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Homework Help: Help with special relativity problem (off by a factor of 2)

  1. Jul 21, 2013 #1
    1. The problem statement, all variables and given/known data

    Special Relativity A.P French Problem 1-9

    An eccentric billionaire decides to sterilize his 106 liter swimming pool by boiling the water in it. For heating purposes he uses the fusion reaction:

    1H + 3H → 4He + radiant energy

    Assuming the heating system is 20% efficient, how much does he pay for the tritium (3H) to raise the pool temperature from 20°C to 100°C? It takes 4.2 joules to raise 1g of water through 1°C. Tritium costs about $5 per cm3 of gas at STP.

    2. Relevant equations

    E = mc2

    3. The attempt at a solution

    Total energy required:
    [tex] E_{total} = 4.2 \frac{J}{g°C} * 10^9 g * 80°C = 3.36*10^{11} J[/tex]

    Energy Generated per reaction:
    [tex] E_{reaction} = m_{diff} * c^{2}[/tex]
    [tex] E_{reaction} = ((1.0081 + 3.0170) - 4.0039)amu * 1.6603*10^{-27} * (3*10^{8}\frac{m}{s})^{2} = 3.1682 * 10^{-12} J [/tex]

    Atoms per cubic centimeter of gas at STP:

    [tex]\frac{atoms}{cm^3}=6.0221*10^{23} * \frac{1}{22.711} * 10^{-3} = 2.6516 * 10^{19}[/tex]

    Final Result (1/0.2) is to account for 20% efficiency:
    [tex]cost=$5*\frac{1}{0.2} * \frac{E_{total}}{\frac{E_{reaction}}{\frac{atoms}{cm^3}}} =~ $100,000[/tex]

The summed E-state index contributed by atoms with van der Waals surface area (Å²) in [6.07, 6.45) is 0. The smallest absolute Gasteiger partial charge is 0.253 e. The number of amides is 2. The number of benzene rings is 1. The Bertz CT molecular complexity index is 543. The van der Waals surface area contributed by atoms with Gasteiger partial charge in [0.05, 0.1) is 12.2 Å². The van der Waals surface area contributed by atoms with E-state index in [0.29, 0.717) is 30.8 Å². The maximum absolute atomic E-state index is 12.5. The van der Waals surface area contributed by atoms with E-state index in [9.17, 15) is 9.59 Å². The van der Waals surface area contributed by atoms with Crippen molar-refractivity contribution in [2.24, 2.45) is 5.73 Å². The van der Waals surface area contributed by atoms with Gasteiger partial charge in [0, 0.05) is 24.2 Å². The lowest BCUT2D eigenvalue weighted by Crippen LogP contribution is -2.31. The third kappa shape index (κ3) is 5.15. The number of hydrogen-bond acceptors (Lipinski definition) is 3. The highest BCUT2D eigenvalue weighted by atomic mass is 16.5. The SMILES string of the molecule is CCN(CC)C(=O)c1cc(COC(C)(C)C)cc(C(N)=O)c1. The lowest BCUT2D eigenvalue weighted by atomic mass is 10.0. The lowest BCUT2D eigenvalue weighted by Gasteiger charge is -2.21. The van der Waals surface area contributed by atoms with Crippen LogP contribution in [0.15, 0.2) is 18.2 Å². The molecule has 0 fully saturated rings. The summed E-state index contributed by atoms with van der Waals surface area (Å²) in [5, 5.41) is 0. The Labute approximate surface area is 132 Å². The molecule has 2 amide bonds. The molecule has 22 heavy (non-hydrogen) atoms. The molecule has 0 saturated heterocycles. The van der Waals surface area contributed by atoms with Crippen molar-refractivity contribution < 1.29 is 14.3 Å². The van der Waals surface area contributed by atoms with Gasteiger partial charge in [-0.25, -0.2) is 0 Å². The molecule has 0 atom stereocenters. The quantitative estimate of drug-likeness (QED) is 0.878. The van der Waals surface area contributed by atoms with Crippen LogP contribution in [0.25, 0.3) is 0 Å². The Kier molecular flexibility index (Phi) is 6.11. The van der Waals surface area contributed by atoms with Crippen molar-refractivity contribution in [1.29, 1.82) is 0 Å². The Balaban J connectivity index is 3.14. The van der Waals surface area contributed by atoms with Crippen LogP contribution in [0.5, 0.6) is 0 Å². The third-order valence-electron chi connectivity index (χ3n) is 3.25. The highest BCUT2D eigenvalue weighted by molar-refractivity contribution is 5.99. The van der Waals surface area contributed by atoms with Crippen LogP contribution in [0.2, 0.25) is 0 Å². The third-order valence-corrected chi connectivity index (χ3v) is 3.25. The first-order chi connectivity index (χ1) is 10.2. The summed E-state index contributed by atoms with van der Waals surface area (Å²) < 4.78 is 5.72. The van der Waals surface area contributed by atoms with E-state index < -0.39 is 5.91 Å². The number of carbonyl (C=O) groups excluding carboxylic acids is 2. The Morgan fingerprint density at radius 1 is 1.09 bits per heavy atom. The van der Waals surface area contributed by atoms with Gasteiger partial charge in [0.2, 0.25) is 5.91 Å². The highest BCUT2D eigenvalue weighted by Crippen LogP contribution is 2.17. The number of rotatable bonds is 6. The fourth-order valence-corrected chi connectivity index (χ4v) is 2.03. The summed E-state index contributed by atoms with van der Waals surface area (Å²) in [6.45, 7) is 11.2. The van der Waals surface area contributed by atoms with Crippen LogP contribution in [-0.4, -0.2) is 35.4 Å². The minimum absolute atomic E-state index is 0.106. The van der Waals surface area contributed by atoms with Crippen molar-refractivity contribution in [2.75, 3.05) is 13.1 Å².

The answer in the book is $50,000, which would imply I'm off by a factor of two. I've looked over this for some time and can't see my mistake. Can anyone help me spot what I've missed?
    Last edited: Jul 21, 2013
  2. jcsd
  3. Jul 21, 2013 #2


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    Staff: Mentor

    It is "molecules per cubic centimeter", not atoms.

    Tritium gas is T2.

    That is a weird setup. He will spend the first billion (at least) for the fusion reactor.
  4. Jul 21, 2013 #3
    I think irrationality is a requirement in physics textbooks problems.

    Thanks for the help, that would certainly yield the right answer. Is this just something that should have been obvious from a chemistry standpoint? My chemistry is really rusty.
  5. Jul 22, 2013 #4


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    Hmm... it is something you should know, but there is a big difference between knowing it and thinking of it.
  6. Jul 22, 2013 #5
    Chemistry or physics, the thing to remember is that gases are made of molecules, and the Avogadro constant is how many molecules a mole of gas contains. Then you just need to find what a molecule of the given gas is.
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